If words came in colors, what color would “evangelical” be? If the only source of color choice came from the palette of election year reporting, the color would probably be white. The mistaken political impression is that most — if not all — American evangelicals are Caucasians with European ancestry. Far from it!

When comparing white evangelicals with black Protestants in The Atlantic (December 22, 2014), Robert P. Jones wrote that “these two groups … share a belief in a personal God, an emphasis on individual salvation, and religious architecture that emphasizes the centrality of the pulpit over the altar.” According to a 2015 LifeWay Research study, 44 percent of black Americans are evangelical.

And, 30 percent of Hispanic Americans are evangelical. The cover article for TIME magazine on April 15, 2013, was “The Latino Reformation” describing the explosive growth of evangélicos among American Hispanics.

Forty percent of Korean Americans are evangelicals, according to USA Today (July 19, 2012). “Three out of four Asian-American evangelical Protestants (76%) say they attend church weekly, compared with 64% of U.S. white evangelicals. They are also distinctly more likely to say their religion is the ‘one true faith’ (72% vs. 49%).”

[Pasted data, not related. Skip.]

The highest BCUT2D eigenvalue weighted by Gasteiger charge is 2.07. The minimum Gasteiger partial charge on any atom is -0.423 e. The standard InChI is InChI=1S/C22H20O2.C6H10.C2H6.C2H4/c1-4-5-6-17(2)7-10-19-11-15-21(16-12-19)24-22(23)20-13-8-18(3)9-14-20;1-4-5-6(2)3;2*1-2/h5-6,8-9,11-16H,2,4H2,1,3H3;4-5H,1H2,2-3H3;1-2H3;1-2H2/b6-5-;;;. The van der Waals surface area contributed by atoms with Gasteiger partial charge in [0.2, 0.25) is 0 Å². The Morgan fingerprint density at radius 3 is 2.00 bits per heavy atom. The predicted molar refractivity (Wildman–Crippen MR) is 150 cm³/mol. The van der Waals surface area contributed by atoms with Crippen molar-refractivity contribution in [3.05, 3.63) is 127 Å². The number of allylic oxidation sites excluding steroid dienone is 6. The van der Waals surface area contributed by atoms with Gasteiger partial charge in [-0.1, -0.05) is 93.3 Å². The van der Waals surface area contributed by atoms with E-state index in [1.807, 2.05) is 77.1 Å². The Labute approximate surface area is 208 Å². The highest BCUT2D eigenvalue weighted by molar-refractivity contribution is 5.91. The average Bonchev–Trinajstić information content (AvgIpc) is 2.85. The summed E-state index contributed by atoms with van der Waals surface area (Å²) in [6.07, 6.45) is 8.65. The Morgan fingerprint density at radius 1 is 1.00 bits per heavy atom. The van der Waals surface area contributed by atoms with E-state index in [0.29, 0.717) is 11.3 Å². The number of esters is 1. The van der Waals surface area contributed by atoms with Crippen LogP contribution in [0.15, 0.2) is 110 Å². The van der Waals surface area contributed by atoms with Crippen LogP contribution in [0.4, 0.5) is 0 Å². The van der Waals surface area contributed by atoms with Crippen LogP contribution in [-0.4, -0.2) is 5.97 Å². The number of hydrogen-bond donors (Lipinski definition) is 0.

While there are significant cultural, political and socioeconomic differences among evangelicals classified by race or ethnicity, there are also wide-ranging areas of spiritual and theological agreement. The reality is that most evangelical growth in America is among non-white minorities.

If we have such important points of agreement and share so much common ground, why have we been so divided through so many generations? Why haven’t white evangelicals done more and done better at showing respect, joining causes and sharing faith? Wouldn’t we have done much better and much more for the cause of Jesus Christ if we were united? Or, have ethnic, racial and language distinctives preserved and advanced the uniqueness, identity and faith of minorities?

These are some of the questions evangelicals must answer and are trying to address. Some are topics for this issue as we continue the highly important conversation of race among American evangelicals.